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Let's say I have a Java object that with variables x, y, and z and I would like to automatically import it into a MySQL database table with columns id, x, y, and z. Is there an easy way I can accomplish that or do I have to do it manually for each separate class?


Edit: By "automatically", it'd be like I can do something like:



some_instance = extractFromDB(database_table_name, conditions);

Obviously, it wouldn't be that simple, but I am looking for something that's streamlined similar to object serialization and turning java objects into XML and back.

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What do you mean by "automatically"? Where do the values come from? – Keppil Aug 9 '12 at 14:51
Keyword of the day - "ORM" – iccthedral Aug 9 '12 at 15:03
Thanks for the keyword, looking into J2EE right now. And to whoever downvoting this, please note that not everyone specialized in software engineering at school. – Some Newbie Aug 9 '12 at 15:18
up vote 1 down vote accepted

Answering my own question, since others considered that to be too trivial to be bothered with more than a keyword answer:

Java EE has a package (persistence) that specifically deals with linking Java objects directly with MySQL tables.

1. Making a persistence.xml

A core component of this approach is to define a persistence.xml file that specifies the various properties associated with the Java-MySQL mapping. Typically a Java IDE (i.e. Netbeans, Eclipse) will have an interface that deals with making an appropriate persistence.xml.

2. EntityManager object

The EntityManager in Java EE is the key controller class that deals with the object mapping. It can be generated by

EntityManager em = Persistence.createEntityManagerFactory(

where [PERSISTENCE_UNIT] is the "persistence unit name" specified in creating the "persistence.xml" file (through an IDE interface)

Examples of how to use EntityManager can be found here: http://docs.oracle.com/javaee/6/tutorial/doc/gijst.html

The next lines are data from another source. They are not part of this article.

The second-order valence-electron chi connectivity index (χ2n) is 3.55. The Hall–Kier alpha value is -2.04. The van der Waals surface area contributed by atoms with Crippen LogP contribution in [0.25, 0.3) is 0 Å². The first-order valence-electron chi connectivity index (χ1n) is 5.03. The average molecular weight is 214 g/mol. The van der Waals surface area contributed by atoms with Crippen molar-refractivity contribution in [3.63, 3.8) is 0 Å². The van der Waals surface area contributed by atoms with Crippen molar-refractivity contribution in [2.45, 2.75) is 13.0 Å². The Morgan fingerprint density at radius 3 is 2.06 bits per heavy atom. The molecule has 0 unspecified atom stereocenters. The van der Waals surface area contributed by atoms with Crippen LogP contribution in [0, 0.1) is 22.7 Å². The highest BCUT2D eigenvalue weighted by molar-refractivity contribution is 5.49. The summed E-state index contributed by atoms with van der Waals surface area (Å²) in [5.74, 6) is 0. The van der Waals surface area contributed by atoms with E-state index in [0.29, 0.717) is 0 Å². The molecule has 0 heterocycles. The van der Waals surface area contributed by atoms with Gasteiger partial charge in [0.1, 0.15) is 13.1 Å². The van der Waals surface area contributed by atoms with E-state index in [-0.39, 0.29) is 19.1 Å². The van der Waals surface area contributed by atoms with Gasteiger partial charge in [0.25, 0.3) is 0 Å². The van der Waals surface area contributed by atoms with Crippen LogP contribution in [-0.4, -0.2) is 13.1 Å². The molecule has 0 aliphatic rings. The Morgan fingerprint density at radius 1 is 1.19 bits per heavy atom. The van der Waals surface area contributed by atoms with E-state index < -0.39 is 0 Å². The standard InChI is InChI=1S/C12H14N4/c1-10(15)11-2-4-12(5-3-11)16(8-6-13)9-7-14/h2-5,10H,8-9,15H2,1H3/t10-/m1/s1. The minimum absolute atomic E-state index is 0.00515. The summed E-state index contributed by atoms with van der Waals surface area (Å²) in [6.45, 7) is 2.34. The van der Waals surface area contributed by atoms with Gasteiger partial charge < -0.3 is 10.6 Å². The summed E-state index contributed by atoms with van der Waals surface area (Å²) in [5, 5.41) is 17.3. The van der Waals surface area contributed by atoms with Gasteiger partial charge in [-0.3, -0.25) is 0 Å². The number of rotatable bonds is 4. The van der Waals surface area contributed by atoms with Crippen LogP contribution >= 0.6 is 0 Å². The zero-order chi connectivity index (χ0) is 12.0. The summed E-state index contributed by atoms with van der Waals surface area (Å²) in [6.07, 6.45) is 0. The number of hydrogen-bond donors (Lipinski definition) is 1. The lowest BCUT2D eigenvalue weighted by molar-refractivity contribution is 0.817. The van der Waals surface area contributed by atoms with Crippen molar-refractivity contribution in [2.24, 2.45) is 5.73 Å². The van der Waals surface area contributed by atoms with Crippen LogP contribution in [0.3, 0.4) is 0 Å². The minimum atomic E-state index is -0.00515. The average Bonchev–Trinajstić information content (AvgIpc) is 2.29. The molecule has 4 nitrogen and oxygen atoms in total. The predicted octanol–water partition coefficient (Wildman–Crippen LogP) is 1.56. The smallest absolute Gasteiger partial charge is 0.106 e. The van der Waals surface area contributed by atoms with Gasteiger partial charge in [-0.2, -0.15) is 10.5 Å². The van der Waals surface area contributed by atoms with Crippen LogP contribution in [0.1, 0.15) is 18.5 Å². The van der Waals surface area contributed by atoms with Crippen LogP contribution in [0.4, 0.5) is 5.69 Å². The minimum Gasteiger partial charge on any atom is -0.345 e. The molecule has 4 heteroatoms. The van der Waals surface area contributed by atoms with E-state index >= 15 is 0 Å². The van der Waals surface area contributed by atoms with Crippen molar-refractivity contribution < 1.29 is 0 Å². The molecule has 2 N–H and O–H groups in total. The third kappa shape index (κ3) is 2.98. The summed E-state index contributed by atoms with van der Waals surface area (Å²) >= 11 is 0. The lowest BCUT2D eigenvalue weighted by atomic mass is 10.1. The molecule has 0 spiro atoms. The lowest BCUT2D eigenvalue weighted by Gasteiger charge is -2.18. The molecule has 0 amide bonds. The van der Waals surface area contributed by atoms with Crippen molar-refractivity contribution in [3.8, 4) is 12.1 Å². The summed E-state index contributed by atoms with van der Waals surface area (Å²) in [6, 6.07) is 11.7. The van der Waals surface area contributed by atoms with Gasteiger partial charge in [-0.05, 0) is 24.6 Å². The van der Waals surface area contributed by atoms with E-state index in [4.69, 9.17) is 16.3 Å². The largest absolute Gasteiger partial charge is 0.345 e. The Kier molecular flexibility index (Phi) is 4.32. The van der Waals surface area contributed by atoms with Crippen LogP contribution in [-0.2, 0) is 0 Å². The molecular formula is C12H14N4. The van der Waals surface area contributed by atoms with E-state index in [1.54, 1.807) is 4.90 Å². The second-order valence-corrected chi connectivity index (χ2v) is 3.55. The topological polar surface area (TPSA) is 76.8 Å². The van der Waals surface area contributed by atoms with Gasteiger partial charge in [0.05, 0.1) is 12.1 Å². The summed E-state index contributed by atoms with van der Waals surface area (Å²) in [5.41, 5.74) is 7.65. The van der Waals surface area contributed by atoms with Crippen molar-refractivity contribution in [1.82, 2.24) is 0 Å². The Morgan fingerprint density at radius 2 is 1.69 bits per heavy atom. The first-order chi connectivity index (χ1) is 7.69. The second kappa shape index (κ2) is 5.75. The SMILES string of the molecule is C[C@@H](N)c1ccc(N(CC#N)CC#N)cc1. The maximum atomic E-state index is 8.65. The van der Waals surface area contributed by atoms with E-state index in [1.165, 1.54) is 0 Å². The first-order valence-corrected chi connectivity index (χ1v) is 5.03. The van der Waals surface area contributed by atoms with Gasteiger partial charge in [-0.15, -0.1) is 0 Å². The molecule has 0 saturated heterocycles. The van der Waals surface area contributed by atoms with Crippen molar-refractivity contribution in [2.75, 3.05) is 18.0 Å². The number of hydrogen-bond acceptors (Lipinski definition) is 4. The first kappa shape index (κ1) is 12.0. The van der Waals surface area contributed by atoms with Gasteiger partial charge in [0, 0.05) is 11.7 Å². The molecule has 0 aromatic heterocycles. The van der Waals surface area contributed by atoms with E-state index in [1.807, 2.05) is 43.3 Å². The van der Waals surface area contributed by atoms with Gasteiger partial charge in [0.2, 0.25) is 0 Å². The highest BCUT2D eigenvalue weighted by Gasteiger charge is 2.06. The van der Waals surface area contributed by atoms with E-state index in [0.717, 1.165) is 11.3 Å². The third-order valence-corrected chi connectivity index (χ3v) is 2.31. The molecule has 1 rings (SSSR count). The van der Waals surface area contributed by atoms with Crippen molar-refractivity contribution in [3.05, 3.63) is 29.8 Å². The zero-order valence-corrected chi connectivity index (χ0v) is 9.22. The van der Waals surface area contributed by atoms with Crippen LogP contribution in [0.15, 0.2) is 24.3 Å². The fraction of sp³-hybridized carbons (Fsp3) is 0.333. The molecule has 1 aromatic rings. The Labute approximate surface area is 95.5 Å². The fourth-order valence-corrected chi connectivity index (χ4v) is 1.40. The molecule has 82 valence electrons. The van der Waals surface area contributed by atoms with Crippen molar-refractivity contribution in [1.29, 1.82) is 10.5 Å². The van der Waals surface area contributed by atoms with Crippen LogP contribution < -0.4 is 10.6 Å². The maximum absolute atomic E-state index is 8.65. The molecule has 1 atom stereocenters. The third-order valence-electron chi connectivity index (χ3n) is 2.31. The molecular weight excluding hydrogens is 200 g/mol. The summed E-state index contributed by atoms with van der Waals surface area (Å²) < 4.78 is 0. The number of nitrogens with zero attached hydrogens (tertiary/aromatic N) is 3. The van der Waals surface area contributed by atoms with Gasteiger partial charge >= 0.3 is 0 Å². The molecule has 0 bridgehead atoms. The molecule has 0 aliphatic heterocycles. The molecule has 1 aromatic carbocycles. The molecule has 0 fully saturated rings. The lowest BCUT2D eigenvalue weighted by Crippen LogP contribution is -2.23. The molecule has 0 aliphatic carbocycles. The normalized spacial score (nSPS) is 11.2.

3. Markup the object classes

The datatypes that need to be mapped to a database needed to be marked up with annotations that start with @, to specify how they are used. An example can be found in the following link: http://hop2croft.wordpress.com/2011/07/06/jpa-basic-example-with-entitymanager-spring-and-maven/

Note: The author of this link uses Maven and Spring. If Netbeans is being used, most of the page can be ignored and the only relevant part is in the part that define the "Car" class (just search for "public class Car"), where it offers an educational example of how to mark up a class.

Note2: Since the author uses Spring, a lot of the annotations that appear outside of "Car.java", such as @Transactional, may not apply.

One possible problem a user can encounter in the process is the treatment of primary keys, which are often set to "auto increment". This page addresses the issue of having the system to automatically handle primary keys in the event that a new object instance is to be inserted into the database: http://www.developerscrappad.com/408/java/java-ee/ejb3-jpa-3-ways-of-generating-primary-key-through-generatedvalue/

Lastly, it is a good idea to add all the classes/objects that have the @Entity markup to the persistence.xml as it may cause runtime issues if this is not done.

Hope this helps other newbies who may otherwise get downvoted for asking the same apparently ignorant question that I just asked.

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